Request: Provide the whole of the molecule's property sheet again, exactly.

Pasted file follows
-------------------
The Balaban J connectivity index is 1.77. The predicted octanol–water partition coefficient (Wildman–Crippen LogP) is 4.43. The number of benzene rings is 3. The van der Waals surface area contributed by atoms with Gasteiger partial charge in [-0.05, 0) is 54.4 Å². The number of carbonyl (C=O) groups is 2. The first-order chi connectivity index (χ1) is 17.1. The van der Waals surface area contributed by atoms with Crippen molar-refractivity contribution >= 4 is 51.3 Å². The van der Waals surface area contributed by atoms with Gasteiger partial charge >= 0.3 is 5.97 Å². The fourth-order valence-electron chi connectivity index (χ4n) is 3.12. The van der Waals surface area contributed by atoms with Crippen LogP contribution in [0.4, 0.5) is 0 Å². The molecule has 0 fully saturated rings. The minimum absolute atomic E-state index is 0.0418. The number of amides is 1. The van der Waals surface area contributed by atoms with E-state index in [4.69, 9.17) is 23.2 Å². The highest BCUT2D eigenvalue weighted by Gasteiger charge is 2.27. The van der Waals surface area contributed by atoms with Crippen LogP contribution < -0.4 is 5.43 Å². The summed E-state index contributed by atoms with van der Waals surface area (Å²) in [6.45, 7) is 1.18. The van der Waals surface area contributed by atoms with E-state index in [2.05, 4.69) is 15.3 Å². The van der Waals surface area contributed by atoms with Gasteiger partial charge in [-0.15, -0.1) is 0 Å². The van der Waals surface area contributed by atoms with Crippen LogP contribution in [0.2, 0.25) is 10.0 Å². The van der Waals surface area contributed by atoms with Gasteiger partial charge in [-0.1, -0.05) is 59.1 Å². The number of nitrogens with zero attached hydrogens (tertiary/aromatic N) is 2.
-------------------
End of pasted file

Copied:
The Balaban J connectivity index is 1.77. The predicted octanol–water partition coefficient (Wildman–Crippen LogP) is 4.43. The number of benzene rings is 3. The van der Waals surface area contributed by atoms with Gasteiger partial charge in [-0.05, 0) is 54.4 Å². The number of carbonyl (C=O) groups is 2. The first-order chi connectivity index (χ1) is 17.1. The van der Waals surface area contributed by atoms with Crippen molar-refractivity contribution >= 4 is 51.3 Å². The van der Waals surface area contributed by atoms with Gasteiger partial charge >= 0.3 is 5.97 Å². The fourth-order valence-electron chi connectivity index (χ4n) is 3.12. The van der Waals surface area contributed by atoms with Crippen LogP contribution in [0.4, 0.5) is 0 Å². The molecule has 0 fully saturated rings. The minimum absolute atomic E-state index is 0.0418. The number of amides is 1. The van der Waals surface area contributed by atoms with E-state index in [4.69, 9.17) is 23.2 Å². The highest BCUT2D eigenvalue weighted by Gasteiger charge is 2.27. The van der Waals surface area contributed by atoms with Crippen LogP contribution < -0.4 is 5.43 Å². The summed E-state index contributed by atoms with van der Waals surface area (Å²) in [6.45, 7) is 1.18. The van der Waals surface area contributed by atoms with E-state index in [2.05, 4.69) is 15.3 Å². The van der Waals surface area contributed by atoms with Gasteiger partial charge in [-0.15, -0.1) is 0 Å². The van der Waals surface area contributed by atoms with Crippen LogP contribution in [0.2, 0.25) is 10.0 Å². The van der Waals surface area contributed by atoms with Gasteiger partial charge in [-0.1, -0.05) is 59.1 Å². The number of nitrogens with zero attached hydrogens (tertiary/aromatic N) is 2.